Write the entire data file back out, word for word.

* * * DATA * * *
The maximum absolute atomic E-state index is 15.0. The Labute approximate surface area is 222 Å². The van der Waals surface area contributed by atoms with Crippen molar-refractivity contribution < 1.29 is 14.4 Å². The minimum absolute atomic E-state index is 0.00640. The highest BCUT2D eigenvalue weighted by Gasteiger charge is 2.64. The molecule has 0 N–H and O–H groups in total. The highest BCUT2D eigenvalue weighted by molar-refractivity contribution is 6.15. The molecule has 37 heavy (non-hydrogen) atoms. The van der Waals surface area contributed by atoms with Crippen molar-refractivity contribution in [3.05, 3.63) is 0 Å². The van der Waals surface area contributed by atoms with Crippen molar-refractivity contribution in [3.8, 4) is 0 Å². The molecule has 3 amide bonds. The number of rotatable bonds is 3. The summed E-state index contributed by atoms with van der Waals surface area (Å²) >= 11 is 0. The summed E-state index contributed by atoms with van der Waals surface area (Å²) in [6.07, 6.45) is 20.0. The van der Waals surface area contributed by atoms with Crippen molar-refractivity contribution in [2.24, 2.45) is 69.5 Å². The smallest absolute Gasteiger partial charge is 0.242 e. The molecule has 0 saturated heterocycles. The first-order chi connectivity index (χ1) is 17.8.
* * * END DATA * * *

The maximum absolute atomic E-state index is 15.0. The Labute approximate surface area is 222 Å². The van der Waals surface area contributed by atoms with Crippen molar-refractivity contribution < 1.29 is 14.4 Å². The minimum absolute atomic E-state index is 0.00640. The highest BCUT2D eigenvalue weighted by Gasteiger charge is 2.64. The molecule has 0 N–H and O–H groups in total. The highest BCUT2D eigenvalue weighted by molar-refractivity contribution is 6.15. The molecule has 37 heavy (non-hydrogen) atoms. The van der Waals surface area contributed by atoms with Crippen molar-refractivity contribution in [3.05, 3.63) is 0 Å². The van der Waals surface area contributed by atoms with Crippen molar-refractivity contribution in [3.8, 4) is 0 Å². The molecule has 3 amide bonds. The number of rotatable bonds is 3. The summed E-state index contributed by atoms with van der Waals surface area (Å²) >= 11 is 0. The summed E-state index contributed by atoms with van der Waals surface area (Å²) in [6.07, 6.45) is 20.0. The van der Waals surface area contributed by atoms with Crippen molar-refractivity contribution in [2.24, 2.45) is 69.5 Å². The smallest absolute Gasteiger partial charge is 0.242 e. The molecule has 0 saturated heterocycles. The first-order chi connectivity index (χ1) is 17.8.